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Strege v. Department of Motor Vehicles

United States District Court, D. Minnesota

April 29, 2015

Adam Paul Strege, Plaintiff,
v.
Department of Motor Vehicles, Humboldt County Court and Humboldt University, Defendants.

Adam Paul Strege, P.O. Box 263, Eureka, CA 95002, pro se.

ORDER

DAVID S. DOTY, District Judge.

This matter is before the court upon the pro se complaint and application to proceed in forma pauperis by plaintiff Adam Paul Strege. Although the complaint is often difficult to understand, Strege alleges that defendants engaged in conduct[1] in violation of the Americans with Disabilities Act (ADA), the California Unruh Civil Rights Act (UCRA), and other civil rights laws. Compl. ¶ 7. Defendants include the California Department of Motor Vehicles, Humboldt County Court, and Humboldt University, all of which are located in California. Id . ¶ 2.

Federal courts are courts of limited jurisdiction. Thomas v. Basham, 931 F.2d 521, 522 (8th Cir. 1991). As such, the court must raise issues of jurisdiction sua sponte "when there is an indication that jurisdiction is lacking." Id. at 523. The court liberally construes pro se complaints and will dismiss an action only if it appears beyond doubt that the plaintiff "can allege no set of facts which would support an exercise of jurisdiction." Sanders v. United States, 760 F.2d 869, 871 (8th Cir. 1985).

The court has studied the complaint and cannot identify any basis to support an exercise of personal jurisdiction over defendants. A federal court may assume jurisdiction over a non-resident defendant "only to the extent permitted by the long-arm statute of the forum state and by the Due Process Clause." Romak USA, Inc. v. Rich, 384 F.3d 979, 984 (8th Cir. 2004) (citation and internal quotation marks omitted). The Minnesota long-arm statute "confers jurisdiction to the fullest extent permitted by the Due Process Clause, " and the court therefore need only consider due process requirements. See Coen v. Coen, 509 F.3d 900, 905 (8th Cir. 2007). "Due process allows a court to exercise personal jurisdiction over a non-resident defendant only if doing so is consistent with traditional notions of fair play and substantial justice, and if the defendant has sufficient minimum contacts' with the forum state." Northrup King v. Compania Productora Semillas, 51 F.3d 1383, 1387 (8th Cir. 1995) (citations omitted).

Construing the complaint liberally, the court finds no jurisdictionally significant contacts between the defendants in this action and Minnesota, the forum state. Defendants are located in California and have no apparent connection to Minnesota. Although the complaint does include numerous allegations pertaining to events occurring in Minnesota, those events bear no relationship to defendants and appear to largely concern previous actions that Strege has filed in this district. As a result, personal jurisdiction over defendants is lacking.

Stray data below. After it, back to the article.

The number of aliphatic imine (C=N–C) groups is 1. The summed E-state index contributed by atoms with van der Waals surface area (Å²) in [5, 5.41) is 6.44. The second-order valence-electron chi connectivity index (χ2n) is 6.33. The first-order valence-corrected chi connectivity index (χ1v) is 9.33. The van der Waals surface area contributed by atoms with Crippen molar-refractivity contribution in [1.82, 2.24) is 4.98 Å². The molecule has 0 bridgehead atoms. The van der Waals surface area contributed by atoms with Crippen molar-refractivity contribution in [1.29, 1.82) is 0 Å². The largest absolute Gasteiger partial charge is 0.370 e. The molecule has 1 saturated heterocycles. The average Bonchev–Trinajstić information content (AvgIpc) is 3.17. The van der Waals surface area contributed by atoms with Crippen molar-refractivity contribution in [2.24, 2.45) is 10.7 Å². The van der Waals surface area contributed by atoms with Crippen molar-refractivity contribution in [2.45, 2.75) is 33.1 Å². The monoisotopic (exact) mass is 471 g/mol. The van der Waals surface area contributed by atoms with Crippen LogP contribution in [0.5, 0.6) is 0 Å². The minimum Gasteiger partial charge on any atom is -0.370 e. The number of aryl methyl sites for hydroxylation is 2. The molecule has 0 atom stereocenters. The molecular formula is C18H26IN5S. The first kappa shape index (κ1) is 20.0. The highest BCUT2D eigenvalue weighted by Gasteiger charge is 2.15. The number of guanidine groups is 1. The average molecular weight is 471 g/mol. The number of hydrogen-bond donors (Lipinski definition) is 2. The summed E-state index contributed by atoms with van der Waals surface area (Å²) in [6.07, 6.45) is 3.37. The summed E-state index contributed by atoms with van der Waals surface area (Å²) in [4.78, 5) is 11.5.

Because the court does not have jurisdiction, it must determine "if it is in the interest of justice" to transfer the action to "any other such court in which the action... could have been brought at the time it was filed." 28 U.S.C. § 1631. The court finds that transfer is not warranted under the circumstances here. In particular, the court notes that the complaint consists mainly of unintelligible factual allegations that do not provide a basis for relief. See Jefferson v. Zych, No. 12-682, 2012 WL 2395498, at *2 (D. Minn. June 25, 2012) ("Transfer is not in the interest of justice if the Complaint is frivolous and additional adjudication a waste of judicial resources.") (citation and internal quotation marks omitted)).

The remainder of the complaint alleges that Strege's driver's license was suspended, and that he has been prevented from challenging that suspension, in violation of the ADA and the UCRA.[2] Although the general nature of this claim is easily understood, the complaint does not include sufficient coherent factual matter to provide a basis for relief. For instance, Strege does not identify his disability, which is necessary to state a claim under either the ADA or UCRA. See Signorelli v. Hughes, 363 F.App'x 455, 456 (9th Cir. Jan. 25, 2010); Dep't of Fair Emp't & Hous. v. Law Sch. Admission Council Inc., 896 F.Supp.2d 849, 865 (N.D. Cal. 2012) (noting that the UCRA "incorporates the substantive standards of the ADA").[3] As a result, the court finds that transfer is not warranted.

Accordingly, based on the above, IT IS HEREBY ORDERED that:

1. The application to proceed in forma pauperis [ECF No. 2] is denied as moot; and

2. This action is dismissed without prejudge.

LET JUDGMENT BE ENTERED ACCORDINGLY.


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